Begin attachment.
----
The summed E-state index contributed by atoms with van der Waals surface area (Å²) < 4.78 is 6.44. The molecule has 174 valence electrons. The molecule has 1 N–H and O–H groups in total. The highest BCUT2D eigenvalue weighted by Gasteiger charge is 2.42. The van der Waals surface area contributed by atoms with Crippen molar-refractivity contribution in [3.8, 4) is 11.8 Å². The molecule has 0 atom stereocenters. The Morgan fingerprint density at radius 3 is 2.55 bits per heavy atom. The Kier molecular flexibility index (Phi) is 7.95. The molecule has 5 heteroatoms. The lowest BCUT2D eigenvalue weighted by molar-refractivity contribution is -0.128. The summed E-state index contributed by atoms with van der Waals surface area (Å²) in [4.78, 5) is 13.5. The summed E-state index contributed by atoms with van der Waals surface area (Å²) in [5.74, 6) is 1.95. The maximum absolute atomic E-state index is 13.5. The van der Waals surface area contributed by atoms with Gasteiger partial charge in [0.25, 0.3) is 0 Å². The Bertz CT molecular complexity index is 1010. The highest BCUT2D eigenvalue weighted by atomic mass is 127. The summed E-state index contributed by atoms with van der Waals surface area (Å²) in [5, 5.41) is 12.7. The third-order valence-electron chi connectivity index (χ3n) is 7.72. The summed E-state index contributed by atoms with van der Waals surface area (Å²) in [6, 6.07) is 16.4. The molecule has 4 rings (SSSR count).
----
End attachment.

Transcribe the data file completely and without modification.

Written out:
The summed E-state index contributed by atoms with van der Waals surface area (Å²) < 4.78 is 6.44. The molecule has 174 valence electrons. The molecule has 1 N–H and O–H groups in total. The highest BCUT2D eigenvalue weighted by Gasteiger charge is 2.42. The van der Waals surface area contributed by atoms with Crippen molar-refractivity contribution in [3.8, 4) is 11.8 Å². The molecule has 0 atom stereocenters. The Morgan fingerprint density at radius 3 is 2.55 bits per heavy atom. The Kier molecular flexibility index (Phi) is 7.95. The molecule has 5 heteroatoms. The lowest BCUT2D eigenvalue weighted by molar-refractivity contribution is -0.128. The summed E-state index contributed by atoms with van der Waals surface area (Å²) in [4.78, 5) is 13.5. The summed E-state index contributed by atoms with van der Waals surface area (Å²) in [5.74, 6) is 1.95. The maximum absolute atomic E-state index is 13.5. The van der Waals surface area contributed by atoms with Gasteiger partial charge in [0.25, 0.3) is 0 Å². The Bertz CT molecular complexity index is 1010. The highest BCUT2D eigenvalue weighted by atomic mass is 127. The summed E-state index contributed by atoms with van der Waals surface area (Å²) in [5, 5.41) is 12.7. The third-order valence-electron chi connectivity index (χ3n) is 7.72. The summed E-state index contributed by atoms with van der Waals surface area (Å²) in [6, 6.07) is 16.4. The molecule has 4 rings (SSSR count).